Food photography Toggle

Top 5 tips to avoid the pitfalls of Instagram for food businesses.

Let’s cut to the chase. Instagram may be a worthwhile aspect of a social media strategy for businesses such as personal trainers, but for food businesses, users must carefully consider their content. Posting photos without considering the below can not only be ineffective, it can actually damage your food/beverage brand. So here’s some tips to help out restauranteurs, cafe owners and other Gold Coast / Brisbane food businesses:

1)   A recent study  has shown that looking at too many food photographs can often DECREASE the viewer’s appetite. By looking at multiple food images, their senses become satiated and get ‘tired’ of the meals before they’ve even eaten one! To avoid this, give your followers some visual relief by uploading different types of images to your profile, such as venue, decor or produce shots.

2)   Following on from the above point, be sure to upload photos of the management and staff in the workplace. Humanising your food brand in this way is one of the most effective methods of building a restaurant or cafe that’s relatable in it’s day to day operation and people will want to see you succeed.

3)   Other than risking a well-deserved chair attack from a patron for being arrogant, flash photography is also making your shots look awful. Unless you’re using diffused pro studio flash, don’t use flash at all. Certainly not your phone’s built-in flash. The edge vignetting is enormous, the colour balance is thrown out, highlights blown out and unattractive shadows are created. Use natural light instead. If close to a window or light source, try bouncing some light back into the darker side of your plate from a white menu or serviette.

Another consideration is perhaps REconsidering our use of Instagram as a platform itself. Two top-line reasons that come to mind are:

4)   Facebook’s acquisition of Instagram increased the shamelessness of it’s disregard for your rights (SURPRISE!), by relinquishing you of your image rights:
By uploading your photo to Instagram, you now still ‘own’ the image, but have just given up your rights to benefit from it in any way (yes, a spectacular oxymoron and technically illegal in the world of copyright law). So should a competitor restaurant like your food image, for instance, they can now legally use it for their own f&b marketing.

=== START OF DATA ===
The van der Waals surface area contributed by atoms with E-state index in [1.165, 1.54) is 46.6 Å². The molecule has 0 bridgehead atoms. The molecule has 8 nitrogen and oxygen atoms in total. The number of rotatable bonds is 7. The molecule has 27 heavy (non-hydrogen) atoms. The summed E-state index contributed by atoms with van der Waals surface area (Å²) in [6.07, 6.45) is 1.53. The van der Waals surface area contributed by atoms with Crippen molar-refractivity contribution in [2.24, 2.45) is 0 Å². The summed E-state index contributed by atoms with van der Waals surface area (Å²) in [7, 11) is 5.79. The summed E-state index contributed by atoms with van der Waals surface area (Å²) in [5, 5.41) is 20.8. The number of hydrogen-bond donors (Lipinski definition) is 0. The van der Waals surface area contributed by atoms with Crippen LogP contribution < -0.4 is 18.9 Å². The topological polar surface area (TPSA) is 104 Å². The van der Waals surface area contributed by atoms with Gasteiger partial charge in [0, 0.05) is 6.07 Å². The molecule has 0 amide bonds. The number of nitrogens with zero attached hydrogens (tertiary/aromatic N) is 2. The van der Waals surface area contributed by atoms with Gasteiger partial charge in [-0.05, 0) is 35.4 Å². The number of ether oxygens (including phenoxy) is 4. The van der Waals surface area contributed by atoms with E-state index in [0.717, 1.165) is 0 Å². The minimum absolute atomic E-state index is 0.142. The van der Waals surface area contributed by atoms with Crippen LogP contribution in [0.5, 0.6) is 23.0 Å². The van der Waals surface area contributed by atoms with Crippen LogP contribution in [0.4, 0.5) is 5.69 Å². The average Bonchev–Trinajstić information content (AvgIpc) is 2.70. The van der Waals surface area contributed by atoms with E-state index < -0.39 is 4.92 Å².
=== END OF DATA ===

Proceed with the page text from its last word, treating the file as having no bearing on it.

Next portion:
5)   Instagram’s woeful conversion rates for business:
Instagram is the HQ of modern runaway narcissism and offers little else other than the self-sanctity of accumulating meaningless likes. For businesses, this does not convert to real communication, targeted exposure or solid leads and it therefore, for me at least, has seen me lose faith in the worth of the time investment. Put bluntly, if you see me post now on Instagram, you know I’m sitting on a toilet somewhere.

Having just slammed narcissism, it feels a tad hypocritical of me to post examples of my ‘quality’ food photography in this post now. So I’ll instead leave you with some samples of REALLY bad food photography from Instagram – courtesy of Martha Stewart, who does considerable and ongoing damage to her brand by posting horrific shots of food. So bad they’re funny. You can see more of them HERE.



Martha Stewart's horrific food photography.

Exhibit A:
Martha Stewart’s horrific food photography.

Martha Stewart's horrific food photography.

Exhibit B:
Martha Stewart’s horrific food photography.

Martha Stewart's horrific food photography.

Exhibit C:
Martha Stewart’s horrific food photography.

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